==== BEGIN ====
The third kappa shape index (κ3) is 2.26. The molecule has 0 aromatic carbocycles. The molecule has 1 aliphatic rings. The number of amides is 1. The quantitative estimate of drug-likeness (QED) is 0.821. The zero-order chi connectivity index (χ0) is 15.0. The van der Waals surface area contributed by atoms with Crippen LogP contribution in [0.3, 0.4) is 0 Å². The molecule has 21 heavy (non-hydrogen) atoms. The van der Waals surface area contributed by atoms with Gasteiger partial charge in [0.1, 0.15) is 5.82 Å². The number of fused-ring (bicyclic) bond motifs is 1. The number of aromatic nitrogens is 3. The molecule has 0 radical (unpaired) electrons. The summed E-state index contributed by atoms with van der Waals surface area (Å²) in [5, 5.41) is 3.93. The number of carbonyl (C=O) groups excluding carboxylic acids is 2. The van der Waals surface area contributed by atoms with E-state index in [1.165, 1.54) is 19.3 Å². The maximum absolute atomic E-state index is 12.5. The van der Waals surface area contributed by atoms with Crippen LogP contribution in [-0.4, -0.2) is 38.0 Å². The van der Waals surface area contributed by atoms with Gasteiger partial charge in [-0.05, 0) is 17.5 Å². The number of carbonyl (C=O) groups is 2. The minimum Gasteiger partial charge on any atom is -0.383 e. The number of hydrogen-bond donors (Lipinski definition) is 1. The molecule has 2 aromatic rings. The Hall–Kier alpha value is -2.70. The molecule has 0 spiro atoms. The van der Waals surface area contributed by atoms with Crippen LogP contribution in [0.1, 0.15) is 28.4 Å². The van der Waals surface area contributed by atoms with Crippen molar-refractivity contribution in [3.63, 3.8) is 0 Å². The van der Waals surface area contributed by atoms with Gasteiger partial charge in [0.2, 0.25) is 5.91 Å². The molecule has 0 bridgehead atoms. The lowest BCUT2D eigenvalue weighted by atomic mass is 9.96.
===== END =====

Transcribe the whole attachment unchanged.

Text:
The third kappa shape index (κ3) is 2.26. The molecule has 0 aromatic carbocycles. The molecule has 1 aliphatic rings. The number of amides is 1. The quantitative estimate of drug-likeness (QED) is 0.821. The zero-order chi connectivity index (χ0) is 15.0. The van der Waals surface area contributed by atoms with Crippen LogP contribution in [0.3, 0.4) is 0 Å². The molecule has 21 heavy (non-hydrogen) atoms. The van der Waals surface area contributed by atoms with Gasteiger partial charge in [0.1, 0.15) is 5.82 Å². The number of fused-ring (bicyclic) bond motifs is 1. The number of aromatic nitrogens is 3. The molecule has 0 radical (unpaired) electrons. The summed E-state index contributed by atoms with van der Waals surface area (Å²) in [5, 5.41) is 3.93. The number of carbonyl (C=O) groups excluding carboxylic acids is 2. The van der Waals surface area contributed by atoms with E-state index in [1.165, 1.54) is 19.3 Å². The maximum absolute atomic E-state index is 12.5. The van der Waals surface area contributed by atoms with Crippen LogP contribution in [-0.4, -0.2) is 38.0 Å². The van der Waals surface area contributed by atoms with Gasteiger partial charge in [-0.05, 0) is 17.5 Å². The number of carbonyl (C=O) groups is 2. The minimum Gasteiger partial charge on any atom is -0.383 e. The number of hydrogen-bond donors (Lipinski definition) is 1. The molecule has 2 aromatic rings. The Hall–Kier alpha value is -2.70. The molecule has 0 spiro atoms. The van der Waals surface area contributed by atoms with Crippen LogP contribution in [0.1, 0.15) is 28.4 Å². The van der Waals surface area contributed by atoms with Crippen molar-refractivity contribution in [3.63, 3.8) is 0 Å². The van der Waals surface area contributed by atoms with Gasteiger partial charge in [0.2, 0.25) is 5.91 Å². The molecule has 0 bridgehead atoms. The lowest BCUT2D eigenvalue weighted by atomic mass is 9.96.